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It was another “risk-on” quarter for investors, as stocks rallied to cap off a year of robust global equity returns. Although the quarter’s backdrop generally favored stocks, bonds also delivered positive results (albeit more modest), aided by investor demand for riskier and higher-yielding securities.
Synchronized global growth, healthy corporate profits, and generally accommodative monetary policy helped drive stocks higher throughout the world. In the U.S., the annualized economic growth exceeded 3% in the second and third quarters, marking the strongest back-to-back quarterly growth in three years. That news, combined with a sweeping U.S. tax-reform package, provided an additional boost to the U.S. stock market. U.S. stocks, as measured by the S&P 500® Index, gained +6.64%, outperforming other developed markets and broad global equity indices. The S&P 500 posted its first-ever perfect year, with positive total returns in each month of 2017, and the broad U.S. stock benchmark reached 62 new highs during 2017.
Stock performance outside the U.S. was more modest in developed markets and stronger in emerging markets (EM). Developed markets stocks (MSCI EAFE Index) gained +4.23%, while EM stocks (MSCI Emerging Markets Index) rallied +7.44%. Japan was a main driver of EAFE performance, aided by double-digit corporate earnings growth, positive economic news, and continued central bank support. Meanwhile, positive global growth trends, firming commodity prices, subdued global inflation, supportive central banks, and a weak U.S. dollar provided a positive backdrop for EM stocks.
Despite improving economic growth, another Federal Reserve rate hike, and the passage of significant tax-reform legislation, U.S. bonds advanced modestly. While all sectors delivered positive returns, strength in the corporate bond sector largely accounted for the +0.39% quarterly gain for the Bloomberg Barclays U.S. Aggregate Bond Index. Corporate bonds benefited from upbeat earnings, tax reform, and investor demand for yield. The broad U.S. Treasury sector was nearly flat, but Treasury inflation-protected securities rallied on rising inflation expectations. Weak inflation and continued central bank stimulus in Europe and Japan helped drive non-U.S. bond returns modestly higher, particularly in U.S. dollars. Continued weakness in the U.S. dollar versus most major currencies helped elevate non-U.S. bond returns for unhedged U.S.-based investors.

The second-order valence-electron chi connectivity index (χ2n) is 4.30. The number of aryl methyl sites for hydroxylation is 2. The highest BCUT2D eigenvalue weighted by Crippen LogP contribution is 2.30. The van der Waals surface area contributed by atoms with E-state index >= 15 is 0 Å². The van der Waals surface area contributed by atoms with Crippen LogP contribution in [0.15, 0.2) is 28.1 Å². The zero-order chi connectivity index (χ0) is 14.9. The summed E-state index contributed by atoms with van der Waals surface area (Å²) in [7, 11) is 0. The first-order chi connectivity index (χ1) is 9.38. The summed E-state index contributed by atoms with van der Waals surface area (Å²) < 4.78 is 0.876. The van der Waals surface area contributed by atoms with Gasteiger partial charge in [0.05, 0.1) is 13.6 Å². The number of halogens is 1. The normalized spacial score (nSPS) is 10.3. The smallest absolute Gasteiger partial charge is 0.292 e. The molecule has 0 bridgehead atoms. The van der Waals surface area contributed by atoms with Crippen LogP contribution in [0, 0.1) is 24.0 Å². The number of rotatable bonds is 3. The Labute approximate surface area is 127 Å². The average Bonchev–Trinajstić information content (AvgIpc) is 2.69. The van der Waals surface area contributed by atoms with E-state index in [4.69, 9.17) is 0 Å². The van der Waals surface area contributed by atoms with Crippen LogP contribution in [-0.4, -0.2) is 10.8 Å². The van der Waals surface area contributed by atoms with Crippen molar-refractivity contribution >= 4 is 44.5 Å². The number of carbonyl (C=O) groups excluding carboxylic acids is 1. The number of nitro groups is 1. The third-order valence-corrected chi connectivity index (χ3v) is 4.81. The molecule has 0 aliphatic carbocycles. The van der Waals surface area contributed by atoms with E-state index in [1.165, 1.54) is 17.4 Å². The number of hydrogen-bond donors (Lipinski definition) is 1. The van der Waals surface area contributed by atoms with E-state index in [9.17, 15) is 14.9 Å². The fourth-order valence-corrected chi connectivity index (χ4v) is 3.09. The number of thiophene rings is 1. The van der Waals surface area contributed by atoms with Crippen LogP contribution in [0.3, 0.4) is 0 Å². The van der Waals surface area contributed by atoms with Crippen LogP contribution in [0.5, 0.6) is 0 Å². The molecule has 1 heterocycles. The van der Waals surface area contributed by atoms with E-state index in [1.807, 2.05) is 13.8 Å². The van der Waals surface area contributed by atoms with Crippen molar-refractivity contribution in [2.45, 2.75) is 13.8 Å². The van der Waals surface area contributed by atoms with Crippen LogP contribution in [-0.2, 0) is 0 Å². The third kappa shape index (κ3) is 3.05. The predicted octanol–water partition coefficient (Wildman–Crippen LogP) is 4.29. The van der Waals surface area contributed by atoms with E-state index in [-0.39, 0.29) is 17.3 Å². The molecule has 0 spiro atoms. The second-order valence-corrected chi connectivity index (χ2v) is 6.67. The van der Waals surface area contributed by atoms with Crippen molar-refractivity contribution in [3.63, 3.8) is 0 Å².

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The opinions expressed are those of American Century Investments (or the portfolio manager) and are no guarantee of the future performance of any American Century Investments' portfolio. This material has been prepared for educational purposes only. It is not intended to provide, and should not be relied upon for, investment, accounting, legal or tax advice.
Generally, as interest rates rise, the value of the securities held in the fund will decline. The opposite is true when interest rates decline.
International investing involves special risks, such as political instability and currency fluctuations. Investing in emerging markets may accentuate these risks.
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Source: Bloomberg Index Services Ltd
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